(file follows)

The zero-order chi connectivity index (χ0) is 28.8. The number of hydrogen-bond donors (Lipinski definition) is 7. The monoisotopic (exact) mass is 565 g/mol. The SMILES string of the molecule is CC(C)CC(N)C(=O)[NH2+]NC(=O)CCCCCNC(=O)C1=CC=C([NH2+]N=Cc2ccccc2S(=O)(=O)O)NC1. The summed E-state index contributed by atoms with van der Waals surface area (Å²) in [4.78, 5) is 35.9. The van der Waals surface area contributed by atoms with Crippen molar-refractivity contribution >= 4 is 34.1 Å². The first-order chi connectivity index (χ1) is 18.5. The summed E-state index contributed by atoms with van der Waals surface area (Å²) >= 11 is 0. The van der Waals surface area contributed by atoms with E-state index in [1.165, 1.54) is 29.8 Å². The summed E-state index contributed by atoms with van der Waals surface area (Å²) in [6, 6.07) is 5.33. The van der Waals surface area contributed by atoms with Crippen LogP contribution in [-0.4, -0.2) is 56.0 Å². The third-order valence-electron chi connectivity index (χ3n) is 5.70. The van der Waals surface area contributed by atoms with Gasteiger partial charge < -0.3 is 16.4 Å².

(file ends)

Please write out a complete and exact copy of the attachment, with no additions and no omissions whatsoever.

The zero-order chi connectivity index (χ0) is 28.8. The number of hydrogen-bond donors (Lipinski definition) is 7. The monoisotopic (exact) mass is 565 g/mol. The SMILES string of the molecule is CC(C)CC(N)C(=O)[NH2+]NC(=O)CCCCCNC(=O)C1=CC=C([NH2+]N=Cc2ccccc2S(=O)(=O)O)NC1. The summed E-state index contributed by atoms with van der Waals surface area (Å²) in [4.78, 5) is 35.9. The van der Waals surface area contributed by atoms with Crippen molar-refractivity contribution >= 4 is 34.1 Å². The first-order chi connectivity index (χ1) is 18.5. The summed E-state index contributed by atoms with van der Waals surface area (Å²) >= 11 is 0. The van der Waals surface area contributed by atoms with E-state index in [1.165, 1.54) is 29.8 Å². The summed E-state index contributed by atoms with van der Waals surface area (Å²) in [6, 6.07) is 5.33. The van der Waals surface area contributed by atoms with Crippen LogP contribution in [-0.4, -0.2) is 56.0 Å². The third-order valence-electron chi connectivity index (χ3n) is 5.70. The van der Waals surface area contributed by atoms with Gasteiger partial charge < -0.3 is 16.4 Å².